2 Avenue Jean Biray, 64000 Pau, France #60

Open-air single walled fronton

› Location of the fronton

Address (approximate):
  • 2 Avenue Jean Biray, 64000 Pau, France

Coordinates GPS (latitude, longitude):
  • decimal notation: 43.292609, -0.371938
  • sexagesimal notation: 43° 17' 33.3924", -0° 22' 18.9768"

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Olivier Simon http://www.pelote-basque.com/Historique.asp
La pelote à la Section Paloise

Si la pelote se pratique à Pau dès le début du XXème siècle au fronton des arènes, le premier club de pelote à Pau : le Fronton Club Palois est créé en 1919 avec à la présidence Charles LAGARDE (futur président de la Section Paloise). Ce club se fond dans la Section Paloise en 1923 et devient une commission du club omnisports palois qui vient de construire le stadium de la gare. Dès cette date la Section Paloise Pelote s'est évertuée à pratiquer le maximum de spécialités.

Tout d'abord en place libre avec le chistera Joko Garbi, le grand chistera, la grosse pala à partir de 1931, le rebot après la seconde guerre mondiale. A partir de 1934 la Section Paloise participe aux compétitions trinquet; les spécialités en mur à gauche apparaissent à la fin des années 1970 et dès 1980 des féminines représentent la Section Paloise dans les championnats.

📚 The Basque pelota (Euskal pilota) includes several ball games derivated from the Jeu de Paume. In most specialties, the game consists of sending, volley or after a rebound, the ball against a main wall, named fronton, so that it falls on the playground named cancha. The point continues until a team commits a foul (falta) or fails to raise the ball before the second rebound.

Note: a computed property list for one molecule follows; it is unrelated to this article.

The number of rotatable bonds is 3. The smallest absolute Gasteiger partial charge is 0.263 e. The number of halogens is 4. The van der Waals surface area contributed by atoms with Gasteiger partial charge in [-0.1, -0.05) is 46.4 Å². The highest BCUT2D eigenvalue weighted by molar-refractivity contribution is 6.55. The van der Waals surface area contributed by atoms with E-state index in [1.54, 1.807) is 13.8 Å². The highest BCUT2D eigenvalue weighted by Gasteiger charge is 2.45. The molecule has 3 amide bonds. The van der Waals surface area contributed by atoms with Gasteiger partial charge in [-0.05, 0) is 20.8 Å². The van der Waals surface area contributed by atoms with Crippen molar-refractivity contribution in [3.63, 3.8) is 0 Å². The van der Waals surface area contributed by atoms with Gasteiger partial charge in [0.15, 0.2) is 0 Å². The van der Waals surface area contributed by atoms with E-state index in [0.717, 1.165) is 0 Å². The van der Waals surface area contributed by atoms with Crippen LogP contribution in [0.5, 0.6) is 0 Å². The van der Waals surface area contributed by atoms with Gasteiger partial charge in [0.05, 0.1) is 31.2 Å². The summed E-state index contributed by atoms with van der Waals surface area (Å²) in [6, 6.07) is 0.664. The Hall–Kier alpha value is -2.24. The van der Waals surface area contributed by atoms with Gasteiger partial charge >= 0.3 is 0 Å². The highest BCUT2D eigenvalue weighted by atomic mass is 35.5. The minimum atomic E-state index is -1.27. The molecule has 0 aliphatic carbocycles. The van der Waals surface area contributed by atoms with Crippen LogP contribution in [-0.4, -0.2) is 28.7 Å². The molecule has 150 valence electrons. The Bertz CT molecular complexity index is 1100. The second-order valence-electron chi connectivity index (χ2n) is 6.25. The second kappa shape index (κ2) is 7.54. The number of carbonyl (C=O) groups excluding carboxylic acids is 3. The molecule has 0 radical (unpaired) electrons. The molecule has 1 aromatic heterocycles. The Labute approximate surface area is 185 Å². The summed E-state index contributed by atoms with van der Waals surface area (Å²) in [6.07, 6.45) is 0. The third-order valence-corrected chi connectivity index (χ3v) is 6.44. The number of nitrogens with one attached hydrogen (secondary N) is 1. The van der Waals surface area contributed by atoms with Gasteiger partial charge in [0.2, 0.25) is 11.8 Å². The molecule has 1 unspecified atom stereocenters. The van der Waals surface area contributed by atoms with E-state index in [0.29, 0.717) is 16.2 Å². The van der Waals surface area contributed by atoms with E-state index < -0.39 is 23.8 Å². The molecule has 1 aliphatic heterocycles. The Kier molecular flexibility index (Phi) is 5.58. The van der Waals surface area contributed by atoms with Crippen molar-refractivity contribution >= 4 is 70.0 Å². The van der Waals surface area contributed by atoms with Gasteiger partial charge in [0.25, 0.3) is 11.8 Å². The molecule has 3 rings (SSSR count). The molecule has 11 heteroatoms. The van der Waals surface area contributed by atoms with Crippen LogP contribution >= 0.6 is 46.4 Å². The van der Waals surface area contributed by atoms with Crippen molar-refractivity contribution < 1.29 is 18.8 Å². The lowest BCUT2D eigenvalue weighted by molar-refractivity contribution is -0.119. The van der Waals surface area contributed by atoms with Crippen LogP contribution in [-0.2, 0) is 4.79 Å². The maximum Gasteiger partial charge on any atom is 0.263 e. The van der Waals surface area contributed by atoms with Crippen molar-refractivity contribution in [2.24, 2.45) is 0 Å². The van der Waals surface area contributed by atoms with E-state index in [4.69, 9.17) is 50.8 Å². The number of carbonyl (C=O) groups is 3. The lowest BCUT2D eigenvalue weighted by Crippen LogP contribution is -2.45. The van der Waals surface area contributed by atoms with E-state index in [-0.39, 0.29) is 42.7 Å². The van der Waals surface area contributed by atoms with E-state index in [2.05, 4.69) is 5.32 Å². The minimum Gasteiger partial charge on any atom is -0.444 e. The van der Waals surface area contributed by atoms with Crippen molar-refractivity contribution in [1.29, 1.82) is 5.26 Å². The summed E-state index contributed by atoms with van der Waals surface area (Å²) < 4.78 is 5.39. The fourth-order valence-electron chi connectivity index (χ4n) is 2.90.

🤓 A fronton is a wall against which one plays Basque pelota. It is an architectural element present in almost all the towns and villages of the French Basque Country and, to a lesser extent, in the neighboring regions.
The open-air single walled fronton is a generally uncovered ground composed of a wall, or two (one at each end). There are frontons of all sizes (10 to 16 meters wide and 6 to 10 meters high), some are even covered.
In Basque, this place is called "plaza".

🌎 A large number of Basques (commonly referred to as "Basque diaspora") have left the Basque Country to emigrate mainly to South America and the United States.
It is sometimes called the "eighth province" of the Basque Country, which counts seven (Labourd, Soule, Lower Navarre, Navarre, Biscay, Álava and Gipuzkoa).
The diaspora actively promotes its identity through its traditional activities, such as dance, gastronomy, Basque games and, of course, Basque pelota.

👉 See all open-air single walled frontons

Added on July 17 2011

See also:

Playful Cow
Playful Cow - Arte Txikia


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